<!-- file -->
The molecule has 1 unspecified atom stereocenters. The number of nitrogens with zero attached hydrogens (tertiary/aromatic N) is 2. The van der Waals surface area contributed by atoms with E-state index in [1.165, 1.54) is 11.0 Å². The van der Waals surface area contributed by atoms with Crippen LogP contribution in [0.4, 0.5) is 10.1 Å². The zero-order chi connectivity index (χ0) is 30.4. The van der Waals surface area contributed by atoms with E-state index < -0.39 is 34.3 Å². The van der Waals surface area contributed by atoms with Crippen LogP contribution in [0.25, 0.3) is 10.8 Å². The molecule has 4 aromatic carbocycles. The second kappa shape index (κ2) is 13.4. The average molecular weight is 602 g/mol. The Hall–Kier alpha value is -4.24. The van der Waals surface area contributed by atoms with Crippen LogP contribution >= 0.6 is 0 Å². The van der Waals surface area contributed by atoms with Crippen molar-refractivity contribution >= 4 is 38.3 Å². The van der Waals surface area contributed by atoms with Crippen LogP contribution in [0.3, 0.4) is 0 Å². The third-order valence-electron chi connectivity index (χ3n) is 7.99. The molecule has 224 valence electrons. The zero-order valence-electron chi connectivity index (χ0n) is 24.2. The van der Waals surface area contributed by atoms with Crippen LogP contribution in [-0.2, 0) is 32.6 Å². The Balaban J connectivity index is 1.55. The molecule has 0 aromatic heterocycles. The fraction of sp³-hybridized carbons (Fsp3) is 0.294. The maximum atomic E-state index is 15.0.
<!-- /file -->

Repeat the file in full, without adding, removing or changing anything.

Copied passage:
The molecule has 1 unspecified atom stereocenters. The number of nitrogens with zero attached hydrogens (tertiary/aromatic N) is 2. The van der Waals surface area contributed by atoms with E-state index in [1.165, 1.54) is 11.0 Å². The van der Waals surface area contributed by atoms with Crippen LogP contribution in [0.4, 0.5) is 10.1 Å². The zero-order chi connectivity index (χ0) is 30.4. The van der Waals surface area contributed by atoms with E-state index < -0.39 is 34.3 Å². The van der Waals surface area contributed by atoms with Crippen LogP contribution in [0.25, 0.3) is 10.8 Å². The molecule has 4 aromatic carbocycles. The second kappa shape index (κ2) is 13.4. The average molecular weight is 602 g/mol. The Hall–Kier alpha value is -4.24. The van der Waals surface area contributed by atoms with Crippen LogP contribution >= 0.6 is 0 Å². The van der Waals surface area contributed by atoms with Crippen molar-refractivity contribution >= 4 is 38.3 Å². The van der Waals surface area contributed by atoms with Crippen LogP contribution in [0.3, 0.4) is 0 Å². The third-order valence-electron chi connectivity index (χ3n) is 7.99. The molecule has 224 valence electrons. The zero-order valence-electron chi connectivity index (χ0n) is 24.2. The van der Waals surface area contributed by atoms with Crippen LogP contribution in [-0.2, 0) is 32.6 Å². The Balaban J connectivity index is 1.55. The molecule has 0 aromatic heterocycles. The fraction of sp³-hybridized carbons (Fsp3) is 0.294. The maximum atomic E-state index is 15.0.